Shambolic Labour hitches a ride on the Pope's back
Forming policy in response to papal PR tells us a lot about a party that has failed in government, writes Eilis O'Hanlon
What made Eamon Gilmore change his mind? He was so certain that shutting the Irish embassy at the Vatican was the right thing to do. He defended it doughtily against all criticism and insisted, when announcing the closure in November 2011, that it would "not be reopened in the immediate term". Suddenly, the decision is reversed and the Vatican is included on a list of new embassies to be opened by Ireland in the coming months – albeit that, in this instance, "new" means "old".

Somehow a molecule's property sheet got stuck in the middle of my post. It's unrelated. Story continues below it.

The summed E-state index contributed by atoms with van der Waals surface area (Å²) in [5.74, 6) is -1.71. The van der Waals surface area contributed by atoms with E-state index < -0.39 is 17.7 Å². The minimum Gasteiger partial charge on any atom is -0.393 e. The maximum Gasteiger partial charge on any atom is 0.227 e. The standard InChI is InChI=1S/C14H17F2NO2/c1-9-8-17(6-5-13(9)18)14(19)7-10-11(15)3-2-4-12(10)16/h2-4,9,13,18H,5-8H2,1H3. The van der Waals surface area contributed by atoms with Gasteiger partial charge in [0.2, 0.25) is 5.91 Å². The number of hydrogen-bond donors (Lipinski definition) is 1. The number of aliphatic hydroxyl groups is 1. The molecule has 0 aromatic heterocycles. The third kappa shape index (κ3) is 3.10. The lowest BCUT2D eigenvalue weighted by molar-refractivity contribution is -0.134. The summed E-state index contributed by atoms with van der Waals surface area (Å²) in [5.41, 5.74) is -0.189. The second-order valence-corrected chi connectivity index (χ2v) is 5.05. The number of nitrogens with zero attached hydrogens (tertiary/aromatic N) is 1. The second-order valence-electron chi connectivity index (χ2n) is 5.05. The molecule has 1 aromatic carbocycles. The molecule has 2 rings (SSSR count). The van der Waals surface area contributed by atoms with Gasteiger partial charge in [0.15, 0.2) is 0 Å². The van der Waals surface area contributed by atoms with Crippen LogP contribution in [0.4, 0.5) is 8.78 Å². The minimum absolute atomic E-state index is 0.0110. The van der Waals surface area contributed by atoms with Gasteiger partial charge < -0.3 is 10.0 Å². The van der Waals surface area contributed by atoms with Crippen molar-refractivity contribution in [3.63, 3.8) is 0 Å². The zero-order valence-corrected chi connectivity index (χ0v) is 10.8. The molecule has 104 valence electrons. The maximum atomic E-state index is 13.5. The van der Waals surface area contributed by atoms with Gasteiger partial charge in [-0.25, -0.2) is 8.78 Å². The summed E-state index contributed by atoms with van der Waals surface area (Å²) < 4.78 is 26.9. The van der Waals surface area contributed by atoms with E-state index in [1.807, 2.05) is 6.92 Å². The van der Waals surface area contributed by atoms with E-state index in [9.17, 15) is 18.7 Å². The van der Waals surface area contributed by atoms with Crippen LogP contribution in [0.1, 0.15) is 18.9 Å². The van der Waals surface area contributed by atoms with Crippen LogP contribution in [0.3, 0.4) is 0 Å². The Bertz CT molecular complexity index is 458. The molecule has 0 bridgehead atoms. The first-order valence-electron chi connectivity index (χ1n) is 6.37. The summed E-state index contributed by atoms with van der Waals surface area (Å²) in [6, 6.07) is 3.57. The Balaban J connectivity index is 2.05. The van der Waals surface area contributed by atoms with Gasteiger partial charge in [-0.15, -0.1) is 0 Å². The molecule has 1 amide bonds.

It's as if Irish diplomatic relations have become the political version of the Hokey Cokey. You put your ambassador in. Your ambassador out. In, out, in, out, shake it all about. You do the "OK, Pontiff" then you turn around. That's what it's all about.
By next summer, normal service will have been resumed; and that, needless to say, is as it should be. Ireland does happen to be a solidly Catholic country, whether Labour likes it or not, and the historic link mattered to many hundreds of thousands of Irish people who took solace from having an Irish representative in the heart of the Vatican. It just looked churlish and petty to get rid of the post.